In 1982 and ’83 Duane Gunn was the leading receiver for the Indiana University football team, snagging 85 catches and scoring 11 touchdowns over those two seasons with the Hoosiers.
Today is he is facing 30 months in a federal prison for participating in a two-year mortgage loan scam that cost lenders more than $730,000, according to a statement from federal prosecutors in Indiana.
Gunn, 42, also faces two years of supervised release after serving his prison term and must pay restitution of $335,514, according to a statement from Susan W. Brooks, U.S. Attorney for the Southern District of Indiana.
He plead guilty to one count of conspiracy to commit mail fraud and one count of money laundering.
Gunn worked as a mortgage originator from December 2000 to November 2002 for two firms, Upscale Mortgage and A.J. Mortgage.
“During those periods Gunn and other co-conspirators fraudulently obtained over $730,000 through 21 mortgage loan transactions,” Brooks said in her statement. “The scheme in which Gunn was involved utilized what are commonly referred to as ‘flip’ transactions.”
Brooks gave the following description of how the scam worked.
Gunn and his accomplices provided money to purchase property in either their own names or the names of others. The houses were in low-income areas primarily on the near northeast side of Indianapolis.
A short time after buying a house at a low but fair market price, Gunn and his crew would enter into a second transaction to sell the property.
“In the second sale,” Brooks said, “the sales price far exceeded the value of the property.”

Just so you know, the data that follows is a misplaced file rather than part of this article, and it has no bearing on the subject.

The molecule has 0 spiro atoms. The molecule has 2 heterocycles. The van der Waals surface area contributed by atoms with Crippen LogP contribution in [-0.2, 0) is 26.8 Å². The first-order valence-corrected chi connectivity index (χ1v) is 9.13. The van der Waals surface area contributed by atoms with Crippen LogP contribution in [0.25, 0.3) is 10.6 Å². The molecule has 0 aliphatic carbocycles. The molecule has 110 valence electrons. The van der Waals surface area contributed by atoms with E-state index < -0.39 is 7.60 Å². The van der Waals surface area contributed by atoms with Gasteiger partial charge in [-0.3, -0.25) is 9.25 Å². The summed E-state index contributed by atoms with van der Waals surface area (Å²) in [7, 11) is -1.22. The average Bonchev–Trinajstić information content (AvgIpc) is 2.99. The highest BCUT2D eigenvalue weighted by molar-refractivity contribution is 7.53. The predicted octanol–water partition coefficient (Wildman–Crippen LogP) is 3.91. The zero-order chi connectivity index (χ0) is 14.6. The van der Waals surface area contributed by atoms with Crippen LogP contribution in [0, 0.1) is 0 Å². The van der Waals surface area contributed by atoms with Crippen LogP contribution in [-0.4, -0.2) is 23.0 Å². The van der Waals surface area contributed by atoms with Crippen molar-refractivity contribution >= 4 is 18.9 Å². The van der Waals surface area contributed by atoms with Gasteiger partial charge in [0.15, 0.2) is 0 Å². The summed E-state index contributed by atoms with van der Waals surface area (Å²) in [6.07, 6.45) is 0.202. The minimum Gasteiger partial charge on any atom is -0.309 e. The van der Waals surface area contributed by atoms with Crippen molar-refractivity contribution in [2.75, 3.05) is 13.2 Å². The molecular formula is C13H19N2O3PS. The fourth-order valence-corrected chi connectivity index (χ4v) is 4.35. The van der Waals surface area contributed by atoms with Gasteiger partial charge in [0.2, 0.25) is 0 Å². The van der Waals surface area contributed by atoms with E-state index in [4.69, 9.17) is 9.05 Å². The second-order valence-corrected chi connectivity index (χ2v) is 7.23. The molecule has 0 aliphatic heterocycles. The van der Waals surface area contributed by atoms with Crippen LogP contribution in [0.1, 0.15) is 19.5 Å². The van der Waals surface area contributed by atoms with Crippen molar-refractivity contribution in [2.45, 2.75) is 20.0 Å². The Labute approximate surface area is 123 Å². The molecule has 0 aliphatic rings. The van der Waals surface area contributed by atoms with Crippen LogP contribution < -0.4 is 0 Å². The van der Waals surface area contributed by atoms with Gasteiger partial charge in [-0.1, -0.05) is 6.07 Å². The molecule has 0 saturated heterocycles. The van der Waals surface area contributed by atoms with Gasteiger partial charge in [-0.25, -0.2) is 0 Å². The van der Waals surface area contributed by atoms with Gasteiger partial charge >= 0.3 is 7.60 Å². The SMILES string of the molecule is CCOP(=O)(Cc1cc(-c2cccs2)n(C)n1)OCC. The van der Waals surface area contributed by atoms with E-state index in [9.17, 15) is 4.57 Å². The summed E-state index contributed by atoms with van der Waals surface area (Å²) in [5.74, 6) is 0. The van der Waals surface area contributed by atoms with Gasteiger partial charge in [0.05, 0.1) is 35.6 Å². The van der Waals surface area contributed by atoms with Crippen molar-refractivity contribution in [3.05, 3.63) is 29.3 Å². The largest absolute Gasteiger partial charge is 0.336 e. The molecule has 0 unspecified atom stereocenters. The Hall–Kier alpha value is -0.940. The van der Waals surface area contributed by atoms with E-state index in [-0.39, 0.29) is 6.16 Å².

Gunn and the others recruited buyers for the property then originated loans to obtain financing for the second purchases.
“They prepared and submitted to mortgage lenders false loan applications supported by fraudulent bank account information,” Brooks said. “They also submitted falsely inflated appraisals to induce the lending institutions to make the loans.”
Gunn also brought in title company closing agents to help in preparing and processing the false settlement statements and to disburse the fraudulently obtained loans.
“They also submitted fictitious invoices to support payments to fictitious entities they created,” Brooks said. “They also ‘fronted’ down payments to the buyers by obtaining cashier’s checks showing the buyers as remitters in order to make it appear that the buyers were making down payments on the properties when they were not.”
Gunn and his associates shared the funds they obtained through the scam “and engaged in various transactions to hide or ‘launder’ the money,” Brooks said.
Most of the loans have not been repaid, are in default and are or have been the target of foreclosures.
Brooks said the U.S. Postal Inspection Service, the Internal Revenue Service and the FBI assisted in the investigation.